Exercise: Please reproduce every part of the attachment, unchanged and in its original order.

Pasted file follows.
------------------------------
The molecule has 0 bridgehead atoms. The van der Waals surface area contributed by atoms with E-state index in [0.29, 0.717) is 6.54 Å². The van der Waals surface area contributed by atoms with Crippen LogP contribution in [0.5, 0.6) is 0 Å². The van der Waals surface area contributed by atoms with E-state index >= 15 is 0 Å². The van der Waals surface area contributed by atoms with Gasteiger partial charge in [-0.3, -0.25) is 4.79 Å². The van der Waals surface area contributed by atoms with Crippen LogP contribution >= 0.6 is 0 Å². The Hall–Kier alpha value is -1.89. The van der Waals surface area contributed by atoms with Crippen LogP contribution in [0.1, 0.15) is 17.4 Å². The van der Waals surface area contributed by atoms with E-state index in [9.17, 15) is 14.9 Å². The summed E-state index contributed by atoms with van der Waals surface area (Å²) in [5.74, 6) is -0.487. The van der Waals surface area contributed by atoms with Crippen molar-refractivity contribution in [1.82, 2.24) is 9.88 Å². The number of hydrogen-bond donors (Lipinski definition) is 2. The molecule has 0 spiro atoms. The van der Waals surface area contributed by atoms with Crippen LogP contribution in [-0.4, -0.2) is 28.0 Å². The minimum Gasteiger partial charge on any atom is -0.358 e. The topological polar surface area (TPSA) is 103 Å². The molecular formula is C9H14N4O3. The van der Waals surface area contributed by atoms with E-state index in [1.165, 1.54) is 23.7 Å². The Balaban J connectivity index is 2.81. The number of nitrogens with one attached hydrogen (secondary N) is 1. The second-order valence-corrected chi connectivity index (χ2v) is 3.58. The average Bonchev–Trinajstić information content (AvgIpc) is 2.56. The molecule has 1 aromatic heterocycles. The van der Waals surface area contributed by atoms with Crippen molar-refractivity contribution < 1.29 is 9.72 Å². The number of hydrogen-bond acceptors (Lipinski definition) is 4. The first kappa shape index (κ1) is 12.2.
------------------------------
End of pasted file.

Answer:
The molecule has 0 bridgehead atoms. The van der Waals surface area contributed by atoms with E-state index in [0.29, 0.717) is 6.54 Å². The van der Waals surface area contributed by atoms with Crippen LogP contribution in [0.5, 0.6) is 0 Å². The van der Waals surface area contributed by atoms with E-state index >= 15 is 0 Å². The van der Waals surface area contributed by atoms with Gasteiger partial charge in [-0.3, -0.25) is 4.79 Å². The van der Waals surface area contributed by atoms with Crippen LogP contribution >= 0.6 is 0 Å². The Hall–Kier alpha value is -1.89. The van der Waals surface area contributed by atoms with Crippen LogP contribution in [0.1, 0.15) is 17.4 Å². The van der Waals surface area contributed by atoms with E-state index in [9.17, 15) is 14.9 Å². The summed E-state index contributed by atoms with van der Waals surface area (Å²) in [5.74, 6) is -0.487. The van der Waals surface area contributed by atoms with Crippen molar-refractivity contribution in [1.82, 2.24) is 9.88 Å². The number of hydrogen-bond donors (Lipinski definition) is 2. The molecule has 0 spiro atoms. The van der Waals surface area contributed by atoms with Crippen LogP contribution in [-0.4, -0.2) is 28.0 Å². The minimum Gasteiger partial charge on any atom is -0.358 e. The topological polar surface area (TPSA) is 103 Å². The molecular formula is C9H14N4O3. The van der Waals surface area contributed by atoms with E-state index in [1.165, 1.54) is 23.7 Å². The Balaban J connectivity index is 2.81. The number of nitrogens with one attached hydrogen (secondary N) is 1. The second-order valence-corrected chi connectivity index (χ2v) is 3.58. The average Bonchev–Trinajstić information content (AvgIpc) is 2.56. The molecule has 1 aromatic heterocycles. The van der Waals surface area contributed by atoms with Crippen molar-refractivity contribution < 1.29 is 9.72 Å². The number of hydrogen-bond acceptors (Lipinski definition) is 4. The first kappa shape index (κ1) is 12.2.